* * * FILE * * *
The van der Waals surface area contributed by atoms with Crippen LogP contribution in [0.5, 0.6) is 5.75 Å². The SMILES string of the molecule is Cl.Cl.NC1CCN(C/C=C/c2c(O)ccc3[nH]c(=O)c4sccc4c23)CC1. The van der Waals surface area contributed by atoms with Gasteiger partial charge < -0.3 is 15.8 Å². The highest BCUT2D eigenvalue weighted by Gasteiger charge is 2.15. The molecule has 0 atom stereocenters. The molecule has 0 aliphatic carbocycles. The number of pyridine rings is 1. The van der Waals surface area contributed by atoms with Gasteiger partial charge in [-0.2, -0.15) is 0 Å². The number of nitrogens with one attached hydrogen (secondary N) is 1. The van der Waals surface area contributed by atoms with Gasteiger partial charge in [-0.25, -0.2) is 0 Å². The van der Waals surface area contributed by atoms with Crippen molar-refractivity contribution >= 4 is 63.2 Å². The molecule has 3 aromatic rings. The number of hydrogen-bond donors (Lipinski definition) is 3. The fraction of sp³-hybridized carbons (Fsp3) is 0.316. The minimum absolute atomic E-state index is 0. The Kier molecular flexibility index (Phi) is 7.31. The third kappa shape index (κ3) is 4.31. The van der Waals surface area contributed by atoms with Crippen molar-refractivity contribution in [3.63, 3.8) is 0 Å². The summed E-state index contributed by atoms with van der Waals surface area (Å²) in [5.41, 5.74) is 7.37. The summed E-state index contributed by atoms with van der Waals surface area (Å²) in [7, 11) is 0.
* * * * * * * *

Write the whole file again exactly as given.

The van der Waals surface area contributed by atoms with Crippen LogP contribution in [0.5, 0.6) is 5.75 Å². The SMILES string of the molecule is Cl.Cl.NC1CCN(C/C=C/c2c(O)ccc3[nH]c(=O)c4sccc4c23)CC1. The van der Waals surface area contributed by atoms with Gasteiger partial charge < -0.3 is 15.8 Å². The highest BCUT2D eigenvalue weighted by Gasteiger charge is 2.15. The molecule has 0 atom stereocenters. The molecule has 0 aliphatic carbocycles. The number of pyridine rings is 1. The van der Waals surface area contributed by atoms with Gasteiger partial charge in [-0.2, -0.15) is 0 Å². The number of nitrogens with one attached hydrogen (secondary N) is 1. The van der Waals surface area contributed by atoms with Gasteiger partial charge in [-0.25, -0.2) is 0 Å². The van der Waals surface area contributed by atoms with Crippen molar-refractivity contribution >= 4 is 63.2 Å². The molecule has 3 aromatic rings. The number of hydrogen-bond donors (Lipinski definition) is 3. The fraction of sp³-hybridized carbons (Fsp3) is 0.316. The minimum absolute atomic E-state index is 0. The Kier molecular flexibility index (Phi) is 7.31. The third kappa shape index (κ3) is 4.31. The van der Waals surface area contributed by atoms with Crippen molar-refractivity contribution in [3.63, 3.8) is 0 Å². The summed E-state index contributed by atoms with van der Waals surface area (Å²) in [5.41, 5.74) is 7.37. The summed E-state index contributed by atoms with van der Waals surface area (Å²) in [7, 11) is 0.